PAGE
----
Carey Mulligan owns every second of Promising Young Woman.
This dark comedic thriller takes no prisoners. The Emerald Fennell written and directed film’s bite is a mean as its bark.
Cassie (Mulligan) is not your coffee shop employee. Just shy of thirty she’s viciously smart and moonlights as a Superhero. Superhero you say? Yes, Cassie spends her nights teaching lessons to the trash-ass men of the city. There are a purpose and a reason for our Superhero’s actions. An origin that is the crux of the film. A time when she was promising in her college days and aspirations to become a Doctor. It is when Ryan (Bo Burnham), someone from college, shows up at her shop things get complicated.
Make no mistake Promising Young Woman is a piercing and sobering takedown of men’s abradant behavior that been chalked up to “boys will be boys” for too long. It is also darkly comedic, taking aim at its subjects and their enablers, and showing them for the mockery they are. Many will think Fennell’s film goes too far. Most will more than likely be males too uncomfortable with what the film has to say about complicity.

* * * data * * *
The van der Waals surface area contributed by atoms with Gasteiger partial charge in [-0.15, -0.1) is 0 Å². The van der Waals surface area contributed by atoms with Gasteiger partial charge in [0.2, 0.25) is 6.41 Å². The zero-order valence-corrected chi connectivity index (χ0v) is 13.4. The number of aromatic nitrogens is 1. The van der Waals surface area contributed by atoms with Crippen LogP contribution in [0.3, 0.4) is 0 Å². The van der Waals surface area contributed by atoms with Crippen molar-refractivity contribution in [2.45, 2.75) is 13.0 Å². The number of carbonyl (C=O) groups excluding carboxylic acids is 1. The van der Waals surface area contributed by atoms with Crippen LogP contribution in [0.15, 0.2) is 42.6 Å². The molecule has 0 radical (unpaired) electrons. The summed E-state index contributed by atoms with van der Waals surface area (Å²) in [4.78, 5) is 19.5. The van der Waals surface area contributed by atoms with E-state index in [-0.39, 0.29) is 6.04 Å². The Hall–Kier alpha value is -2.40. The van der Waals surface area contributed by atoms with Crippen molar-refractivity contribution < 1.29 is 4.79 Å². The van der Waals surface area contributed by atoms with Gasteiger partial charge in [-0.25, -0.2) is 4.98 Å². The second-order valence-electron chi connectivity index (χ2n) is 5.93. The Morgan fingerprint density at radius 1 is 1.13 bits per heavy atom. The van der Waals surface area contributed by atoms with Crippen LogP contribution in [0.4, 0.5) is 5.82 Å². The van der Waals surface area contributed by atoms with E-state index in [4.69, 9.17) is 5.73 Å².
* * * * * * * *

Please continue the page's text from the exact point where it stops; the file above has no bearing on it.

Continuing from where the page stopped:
Part of the genius of the film is the road that Cassie goes through. As they say, revenge is a forest and is easy to get lost in. Fennell uses specific genre troupes in the most unexpected of ways to have Cassie lose her way in that forest. It says so much about Mulligan’s performance as Cassie that we are with her at every turn. Shifting from comedy to the darker moments of mental instability, vengeance, and unexpected revelations.
Promising Young Woman is destined to be remembered for Mulligan’s exceptional performance and its uncompromising critique of men and their enablers. It will endure because of its pitch-perfect ending. Promising Young Woman isn’t just a thrilling entertaining movie, it’s a great piece of political cinema.